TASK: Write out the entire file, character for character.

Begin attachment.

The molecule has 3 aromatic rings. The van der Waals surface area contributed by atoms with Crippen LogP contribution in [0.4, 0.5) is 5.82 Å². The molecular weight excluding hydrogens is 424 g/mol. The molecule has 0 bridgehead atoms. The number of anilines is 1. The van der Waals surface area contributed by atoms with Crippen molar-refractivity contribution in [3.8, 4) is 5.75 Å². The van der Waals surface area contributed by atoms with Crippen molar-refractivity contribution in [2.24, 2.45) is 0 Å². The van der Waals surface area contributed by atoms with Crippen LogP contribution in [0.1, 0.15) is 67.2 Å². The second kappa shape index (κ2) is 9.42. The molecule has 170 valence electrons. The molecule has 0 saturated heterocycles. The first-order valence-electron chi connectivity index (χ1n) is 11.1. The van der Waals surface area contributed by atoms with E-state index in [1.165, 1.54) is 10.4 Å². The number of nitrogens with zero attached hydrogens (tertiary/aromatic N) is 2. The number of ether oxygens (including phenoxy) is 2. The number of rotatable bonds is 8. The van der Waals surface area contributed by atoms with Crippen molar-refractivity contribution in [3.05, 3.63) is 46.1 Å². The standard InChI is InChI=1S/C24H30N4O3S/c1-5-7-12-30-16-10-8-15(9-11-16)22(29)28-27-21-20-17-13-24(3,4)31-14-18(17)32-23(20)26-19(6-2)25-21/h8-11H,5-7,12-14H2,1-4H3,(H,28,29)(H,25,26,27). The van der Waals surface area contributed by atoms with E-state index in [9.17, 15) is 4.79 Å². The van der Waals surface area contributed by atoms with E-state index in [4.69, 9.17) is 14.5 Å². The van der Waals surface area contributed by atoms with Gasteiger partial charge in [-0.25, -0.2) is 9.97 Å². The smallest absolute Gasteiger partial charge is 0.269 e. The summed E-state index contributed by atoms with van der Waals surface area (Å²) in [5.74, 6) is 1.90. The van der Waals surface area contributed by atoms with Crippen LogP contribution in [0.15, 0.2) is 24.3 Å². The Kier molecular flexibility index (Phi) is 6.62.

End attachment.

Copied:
The molecule has 3 aromatic rings. The van der Waals surface area contributed by atoms with Crippen LogP contribution in [0.4, 0.5) is 5.82 Å². The molecular weight excluding hydrogens is 424 g/mol. The molecule has 0 bridgehead atoms. The number of anilines is 1. The van der Waals surface area contributed by atoms with Crippen molar-refractivity contribution in [3.8, 4) is 5.75 Å². The van der Waals surface area contributed by atoms with Crippen molar-refractivity contribution in [2.24, 2.45) is 0 Å². The van der Waals surface area contributed by atoms with Crippen LogP contribution in [0.1, 0.15) is 67.2 Å². The second kappa shape index (κ2) is 9.42. The molecule has 170 valence electrons. The molecule has 0 saturated heterocycles. The first-order valence-electron chi connectivity index (χ1n) is 11.1. The van der Waals surface area contributed by atoms with E-state index in [1.165, 1.54) is 10.4 Å². The number of nitrogens with zero attached hydrogens (tertiary/aromatic N) is 2. The number of ether oxygens (including phenoxy) is 2. The number of rotatable bonds is 8. The van der Waals surface area contributed by atoms with Crippen molar-refractivity contribution in [3.05, 3.63) is 46.1 Å². The standard InChI is InChI=1S/C24H30N4O3S/c1-5-7-12-30-16-10-8-15(9-11-16)22(29)28-27-21-20-17-13-24(3,4)31-14-18(17)32-23(20)26-19(6-2)25-21/h8-11H,5-7,12-14H2,1-4H3,(H,28,29)(H,25,26,27). The van der Waals surface area contributed by atoms with E-state index in [9.17, 15) is 4.79 Å². The van der Waals surface area contributed by atoms with E-state index in [4.69, 9.17) is 14.5 Å². The van der Waals surface area contributed by atoms with Gasteiger partial charge in [-0.25, -0.2) is 9.97 Å². The smallest absolute Gasteiger partial charge is 0.269 e. The summed E-state index contributed by atoms with van der Waals surface area (Å²) in [5.74, 6) is 1.90. The van der Waals surface area contributed by atoms with Crippen LogP contribution in [0.15, 0.2) is 24.3 Å². The Kier molecular flexibility index (Phi) is 6.62.